He's been transferred to a skilled nursing facility closer to my parents' home (but farther away from me). They are hoping that being somewhere a little more low-key will allow him to rest and get more energy so he will have the strength to do more aggressive physical therapy and get some mobility back on his left side. We are all hoping he can get stronger so he can get better. He's made a little bit of encouraging progress this week, so I hope he can continue on that upward path.
I've realized that I do need to go about my normal life as much as possible just to keep myself emotionally healthy for my kids (and for myself). For me, that includes making some goals and resolutions and plans for the new year.
I usually am not a person who likes to tell other people about my plans and goals. I guess it's mostly because I prefer to have my failures be private affairs :). But I think it is useful to list a few things I'm planning this year in different dimensions of my life. A little accountability might be good for me. So here goes:
- Be more conscious of what and how much I'm eating. I need to treat my body better, and overeating/eating junk makes me feel tired and cranky. Food cannot solve my problems (except maybe chocolate...;) ). I'm using a great iphone app called My Fitness Pal to track my food/water intake. LOVE it.
- Do 30 minutes of heart healthy exercise a day--either take the kids on a brisk walk to the park or do some cardio with DVDs or the Wii.
- Do as many sit-ups and push-ups as I can in a row before getting into the shower. My husband did that all year last year, and it is amazing how that couple of minutes really does make a difference in terms of muscle tone. I know it is not a perfectly balanced strength plan, all you awesome exercisers out there, but doing something is much better than doing nothing. Ah hem. "Nothing" being where I am right now in terms of strength training.
- Continue reading the scriptures and praying daily. I just feel better and live better when I do. In the immortal words of M.C. Hammer, "You've got to pray just to make it today." Storytime: One of my friends gave another friend that quote in vinyl lettering on a cute wooden block as a joke birthday present. It was HI-larious. The thought is true, of course :).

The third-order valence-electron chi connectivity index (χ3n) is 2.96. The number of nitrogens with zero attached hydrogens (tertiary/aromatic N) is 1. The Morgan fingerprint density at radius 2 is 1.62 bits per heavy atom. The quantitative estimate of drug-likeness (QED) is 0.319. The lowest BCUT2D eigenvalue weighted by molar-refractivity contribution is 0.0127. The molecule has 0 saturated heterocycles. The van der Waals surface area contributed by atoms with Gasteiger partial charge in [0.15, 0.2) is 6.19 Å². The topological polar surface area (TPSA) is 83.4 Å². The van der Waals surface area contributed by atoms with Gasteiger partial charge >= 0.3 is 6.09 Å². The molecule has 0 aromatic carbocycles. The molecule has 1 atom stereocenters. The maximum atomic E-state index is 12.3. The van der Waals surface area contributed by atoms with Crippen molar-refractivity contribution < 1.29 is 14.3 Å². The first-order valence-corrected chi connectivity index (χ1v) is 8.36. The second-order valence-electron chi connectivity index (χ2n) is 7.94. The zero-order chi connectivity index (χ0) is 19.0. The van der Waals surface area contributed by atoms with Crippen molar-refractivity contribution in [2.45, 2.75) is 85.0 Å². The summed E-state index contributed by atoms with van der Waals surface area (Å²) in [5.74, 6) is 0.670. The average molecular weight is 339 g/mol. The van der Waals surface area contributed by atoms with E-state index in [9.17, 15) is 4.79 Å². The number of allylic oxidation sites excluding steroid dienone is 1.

- Organize one area in my home at a time, starting with the most problematic area first and working methodically. I've already posted about my chicken-with-its-head cut off approach to doing lots of things, and it's not really working organizationally. At all. I'm starting with my laundry room. It was clean for about 2 days in October, but it is pretty much back to this again.
Ugh. Kind of overwhelming, but one step at a time, right? I'm babystepping, I'm babystepping as I sort through my clutter...
- Decorate one area at a time. I am starting with my living room, since that's the one I notice when I walk in and the one I've been working on, anyway. Starting on a project that is already half-way done is always a shot in the arm. Incidentally, why is a shot in the arm a good thing, anyway? Ouch...
Here's a sneek peek of a few things I've been doing in there already:
- Brainstorm with my husband about what is most important for each child right now and work on doing that thing. For example, one of my kids is feeling kind of insecure about his/her abilities despite the fact that he/she is a great kid and very talented. We need to concentrate on helping this child feel good about him/herself--giving him/her opportunities to shine, give lots of positive feedback about his/her abilities and talents right now. Look for the good things and compliment him/her. Anyway, you get the idea. Each of our kids has unique needs and this will help us focus on meeting those needs.
- Figure out a reasonable system that encourages our kids to be more responsible and self-motivated with their chores, homework, etc. I've considered the Eyres' approach (in a nutshell, after the age of 8 kids "earn" money toward essential things--if they don't fulfill their responsibilities, they don't get money for clothes, activities, eating out, etc.), but I'm still torn about whether kids should be paid to do work for the family. Hmmmmm.
- Start a book group. I had the very best book group in Utah with some dear friends, and I miss them (and it) so much. However, long-distance book groups don't work that well, and I know that having a focus for my reading and people to discuss it with makes me happy and will help me make and strengthen friendships.
- Put a little more thought and effort into date night. We do go out every weekend (one of the joys of having kids with such a large spread of ages is that we have built-in babysitters), but sometimes the only thing I know for sure is that I want to go somewhere away from my house, without my kids
Well, I think those are enough to start with, don't you? I'm excited to be working towards some positive outcomes for myself and our family.
What about you guys? Have you set any resolutions you feel like sharing? Or are you like I normally am and keeping your resolutions close to the vest?